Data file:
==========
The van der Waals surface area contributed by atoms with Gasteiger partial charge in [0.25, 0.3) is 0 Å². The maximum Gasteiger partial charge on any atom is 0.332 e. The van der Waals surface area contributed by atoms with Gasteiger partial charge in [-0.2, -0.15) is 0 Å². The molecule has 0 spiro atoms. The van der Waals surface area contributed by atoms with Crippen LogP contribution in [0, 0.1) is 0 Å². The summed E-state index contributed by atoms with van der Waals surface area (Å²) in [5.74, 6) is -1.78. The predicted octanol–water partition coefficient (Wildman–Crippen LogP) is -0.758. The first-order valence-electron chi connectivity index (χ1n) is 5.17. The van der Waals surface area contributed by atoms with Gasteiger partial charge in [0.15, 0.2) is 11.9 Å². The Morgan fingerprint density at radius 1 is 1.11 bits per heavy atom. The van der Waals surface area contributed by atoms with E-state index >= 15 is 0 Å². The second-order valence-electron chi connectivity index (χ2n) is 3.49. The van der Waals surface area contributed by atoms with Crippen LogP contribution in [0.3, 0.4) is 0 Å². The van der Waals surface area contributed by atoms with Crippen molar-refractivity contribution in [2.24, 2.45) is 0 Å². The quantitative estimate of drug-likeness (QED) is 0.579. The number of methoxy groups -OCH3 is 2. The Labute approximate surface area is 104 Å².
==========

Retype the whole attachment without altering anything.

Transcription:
The van der Waals surface area contributed by atoms with Gasteiger partial charge in [0.25, 0.3) is 0 Å². The maximum Gasteiger partial charge on any atom is 0.332 e. The van der Waals surface area contributed by atoms with Gasteiger partial charge in [-0.2, -0.15) is 0 Å². The molecule has 0 spiro atoms. The van der Waals surface area contributed by atoms with Crippen LogP contribution in [0, 0.1) is 0 Å². The summed E-state index contributed by atoms with van der Waals surface area (Å²) in [5.74, 6) is -1.78. The predicted octanol–water partition coefficient (Wildman–Crippen LogP) is -0.758. The first-order valence-electron chi connectivity index (χ1n) is 5.17. The van der Waals surface area contributed by atoms with Gasteiger partial charge in [0.15, 0.2) is 11.9 Å². The Morgan fingerprint density at radius 1 is 1.11 bits per heavy atom. The van der Waals surface area contributed by atoms with E-state index >= 15 is 0 Å². The second-order valence-electron chi connectivity index (χ2n) is 3.49. The van der Waals surface area contributed by atoms with Crippen LogP contribution in [0.3, 0.4) is 0 Å². The van der Waals surface area contributed by atoms with Crippen molar-refractivity contribution in [2.24, 2.45) is 0 Å². The quantitative estimate of drug-likeness (QED) is 0.579. The number of methoxy groups -OCH3 is 2. The Labute approximate surface area is 104 Å².